By Jon Aldrich
“We are not coming home with a dog today”, I declared as we all piled into the Ford Explorer on a Sunday afternoon about a week before Mother’s Day. It was one of the few, warm, sunny days without rain that we have had this soggy spring. Trent is now 19 and had just arrived home after completing his freshman year at the University of Alabama. Trey is 17 and just completing his junior year at Hononegah high school. And my wife, Tammy was just finishing up another year as a school social worker at Rockford East.
It had now been several months since we had to endure that heartbreaking Labor Day weekend when we had to say goodbye to our beloved dog and family member, Oreo, after losing her battle to bone cancer. We had started to adjust to life without a canine in the house. For the first couple of months after Oreo was gone you expected to open that door when you arrived home to the gleeful greeting and thumping tail of a companion you had last seen only hours ago, but to them it was if you were gone for months.
We were just getting used to not hearing the “alternate” doorbell of Oreo barking whenever someone arrived at the front door, or when there were turkey or deer trespassing in the front yard. Tammy was also growing accustomed to not having to “Swiffer” the wood floors every day to collect all the dog hairs. No one had to carry the large bag of dog food arriving from Amazon every few weeks that needed to be hauled in and dumped into the large, plastic dog food container in the closet.
We also started to enjoy the freedom of coming and going as you wished and not having to worry about letting someone out to use the bathroom. You could leave town and not have to make arrangements at the doggie hotel for our four-legged family member.
But, something was missing. The emptiness you feel when you are home alone and there is not a furry friend nearby to watch Netflix with you is difficult to adjust to. Heading up to the lake and not observing the joy of your smallest family member running down to the dock to terrorize the minnows leaves a void.
We had been so busy with our lives the last few months after Oreo was gone that we did start adjusting to the new lifestyle. Trent was away at school, Trey was heavily involved with the high school robotics team and was rarely home, and Tammy and I with our busy work schedules. But now with summer approaching we all would be around much more.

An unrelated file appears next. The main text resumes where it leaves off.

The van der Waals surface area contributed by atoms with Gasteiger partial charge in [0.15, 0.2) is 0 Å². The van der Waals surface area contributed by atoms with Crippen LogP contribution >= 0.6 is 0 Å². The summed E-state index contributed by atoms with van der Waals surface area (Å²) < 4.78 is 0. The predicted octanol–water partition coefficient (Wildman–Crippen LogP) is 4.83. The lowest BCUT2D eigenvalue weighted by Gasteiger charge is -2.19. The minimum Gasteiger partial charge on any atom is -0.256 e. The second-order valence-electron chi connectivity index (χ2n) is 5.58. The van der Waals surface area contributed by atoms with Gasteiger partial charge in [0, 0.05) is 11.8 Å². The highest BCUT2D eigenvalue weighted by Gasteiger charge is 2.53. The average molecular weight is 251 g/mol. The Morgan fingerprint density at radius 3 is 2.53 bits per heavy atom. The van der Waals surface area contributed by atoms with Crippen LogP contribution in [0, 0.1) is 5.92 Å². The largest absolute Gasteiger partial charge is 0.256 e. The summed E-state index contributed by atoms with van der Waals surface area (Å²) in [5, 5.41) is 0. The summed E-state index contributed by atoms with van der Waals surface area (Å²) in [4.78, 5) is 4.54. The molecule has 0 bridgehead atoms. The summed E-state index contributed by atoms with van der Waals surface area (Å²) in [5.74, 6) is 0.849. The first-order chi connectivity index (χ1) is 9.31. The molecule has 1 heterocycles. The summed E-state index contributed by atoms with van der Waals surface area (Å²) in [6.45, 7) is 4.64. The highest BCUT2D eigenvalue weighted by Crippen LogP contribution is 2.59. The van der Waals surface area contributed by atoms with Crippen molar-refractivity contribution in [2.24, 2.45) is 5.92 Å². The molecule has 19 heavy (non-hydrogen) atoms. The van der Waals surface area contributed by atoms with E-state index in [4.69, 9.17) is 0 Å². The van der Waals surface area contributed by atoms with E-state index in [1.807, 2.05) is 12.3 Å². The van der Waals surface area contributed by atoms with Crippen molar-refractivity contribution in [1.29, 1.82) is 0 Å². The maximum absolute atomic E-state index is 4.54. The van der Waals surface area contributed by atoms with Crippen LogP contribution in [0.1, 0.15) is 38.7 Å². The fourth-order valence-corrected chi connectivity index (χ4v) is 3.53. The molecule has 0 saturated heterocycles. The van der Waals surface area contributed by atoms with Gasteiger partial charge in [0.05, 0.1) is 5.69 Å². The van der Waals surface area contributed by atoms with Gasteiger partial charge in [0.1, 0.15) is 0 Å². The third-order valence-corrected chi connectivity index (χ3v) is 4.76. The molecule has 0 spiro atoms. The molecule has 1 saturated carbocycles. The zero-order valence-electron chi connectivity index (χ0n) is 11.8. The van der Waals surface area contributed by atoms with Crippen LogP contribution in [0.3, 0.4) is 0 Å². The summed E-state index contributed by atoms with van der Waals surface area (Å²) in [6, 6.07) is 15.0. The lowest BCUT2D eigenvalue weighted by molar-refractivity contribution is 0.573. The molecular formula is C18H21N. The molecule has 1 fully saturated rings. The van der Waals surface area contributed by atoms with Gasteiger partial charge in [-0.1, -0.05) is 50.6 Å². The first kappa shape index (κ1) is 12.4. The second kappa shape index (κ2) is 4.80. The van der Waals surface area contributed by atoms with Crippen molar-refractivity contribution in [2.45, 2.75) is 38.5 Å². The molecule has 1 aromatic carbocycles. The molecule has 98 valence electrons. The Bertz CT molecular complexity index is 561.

As anyone with a dog or cat that has become such an integral part of family life knows, the pain of having to say goodbye to them can be excruciating. Having done it a couple of times with our other dogs over the years, it never gets any easier. We had sort of come to grips with going on without another dog and not having to face that inevitable day again. But when you look deeper and you think of the saying “It is better to have loved and lost then not to have loved at all”, you start reminiscing back on all the great times you have over the years with them and think, how can we not welcome another dog into our lives. Plus, since we have “rescued” our last 3 dogs from the shelter we are also providing a good life to an animal that may have not been dealt a great hand in their life.
So, here it is, around 4:30 p.m. on a Sunday afternoon, and after having some discussions the last few weeks about welcoming another rescue dog into our lives, we were on our way to the Animal House Shelter in Huntley, IL. Animal House is a no-kill shelter that finds forever homes for dogs and cats rescued from “kill” shelters around the country, or from rescues from other circumstances such as abuse, neglect or pets having to be given up by people for other reasons such as death or health issues.
I did want to go, but I also didn’t want to go and make a hasty decision, so I cautioned that since we only had a couple of hours on this fine Sunday, that we were going to just go and look for the time being. We could get some ideas and could also consider dogs at other shelters in the area, so I didn’t want everyone to feel that a decision had to be made today, especially since they closed at 7 and there wasn’t a lot of time. But, you already know how this is going to turn out.
Oreo was an American Staffordshire Terrier (Amstaff) mix with a bit of Retriever is her. This is probably why she loved being in the water so much. Amstaff’s are a close relative of pit bulls, but are one of the most loyal, loving friendly dogs around and have a great temperament. So, we were leaning toward another Amstaff mix, although Trey wanted a beagle, but was outvoted. Not that there is anything wrong with a beagle but we agreed on another “Staffie” of some sort.
We get to Animal House and go into the lobby and they have a few computers set up and you can go in and look at all the pictures and bios of all the dogs and cats available for adoption. There are hundreds of each, as there are a lot of dogs and cats out there looking for homes. They have a few search filters you can use to search for age, gender and breed you are looking for.